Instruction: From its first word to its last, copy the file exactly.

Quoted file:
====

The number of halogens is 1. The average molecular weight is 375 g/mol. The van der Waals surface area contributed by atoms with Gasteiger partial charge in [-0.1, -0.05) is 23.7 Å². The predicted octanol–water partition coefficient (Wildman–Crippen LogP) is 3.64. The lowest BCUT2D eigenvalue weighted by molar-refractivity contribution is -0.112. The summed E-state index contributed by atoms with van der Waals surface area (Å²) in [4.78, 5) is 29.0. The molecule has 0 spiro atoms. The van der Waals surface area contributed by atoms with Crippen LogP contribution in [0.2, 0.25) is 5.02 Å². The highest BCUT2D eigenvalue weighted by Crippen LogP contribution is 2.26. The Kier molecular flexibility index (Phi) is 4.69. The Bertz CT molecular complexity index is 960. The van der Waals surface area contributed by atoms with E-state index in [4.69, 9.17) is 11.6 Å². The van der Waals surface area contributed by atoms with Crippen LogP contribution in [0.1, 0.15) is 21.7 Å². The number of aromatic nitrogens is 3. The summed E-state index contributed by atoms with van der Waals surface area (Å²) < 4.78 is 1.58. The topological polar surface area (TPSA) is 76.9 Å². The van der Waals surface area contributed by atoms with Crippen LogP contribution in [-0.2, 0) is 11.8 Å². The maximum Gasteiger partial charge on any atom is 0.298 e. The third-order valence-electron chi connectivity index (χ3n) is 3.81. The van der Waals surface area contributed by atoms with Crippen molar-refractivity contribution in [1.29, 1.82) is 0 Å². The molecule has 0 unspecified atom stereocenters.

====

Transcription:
The number of halogens is 1. The average molecular weight is 375 g/mol. The van der Waals surface area contributed by atoms with Gasteiger partial charge in [-0.1, -0.05) is 23.7 Å². The predicted octanol–water partition coefficient (Wildman–Crippen LogP) is 3.64. The lowest BCUT2D eigenvalue weighted by molar-refractivity contribution is -0.112. The summed E-state index contributed by atoms with van der Waals surface area (Å²) in [4.78, 5) is 29.0. The molecule has 0 spiro atoms. The van der Waals surface area contributed by atoms with Crippen LogP contribution in [0.2, 0.25) is 5.02 Å². The highest BCUT2D eigenvalue weighted by Crippen LogP contribution is 2.26. The Kier molecular flexibility index (Phi) is 4.69. The Bertz CT molecular complexity index is 960. The van der Waals surface area contributed by atoms with E-state index in [4.69, 9.17) is 11.6 Å². The van der Waals surface area contributed by atoms with Crippen LogP contribution in [0.1, 0.15) is 21.7 Å². The number of aromatic nitrogens is 3. The summed E-state index contributed by atoms with van der Waals surface area (Å²) < 4.78 is 1.58. The topological polar surface area (TPSA) is 76.9 Å². The van der Waals surface area contributed by atoms with Crippen LogP contribution in [-0.2, 0) is 11.8 Å². The maximum Gasteiger partial charge on any atom is 0.298 e. The third-order valence-electron chi connectivity index (χ3n) is 3.81. The van der Waals surface area contributed by atoms with Crippen molar-refractivity contribution in [1.29, 1.82) is 0 Å². The molecule has 0 unspecified atom stereocenters.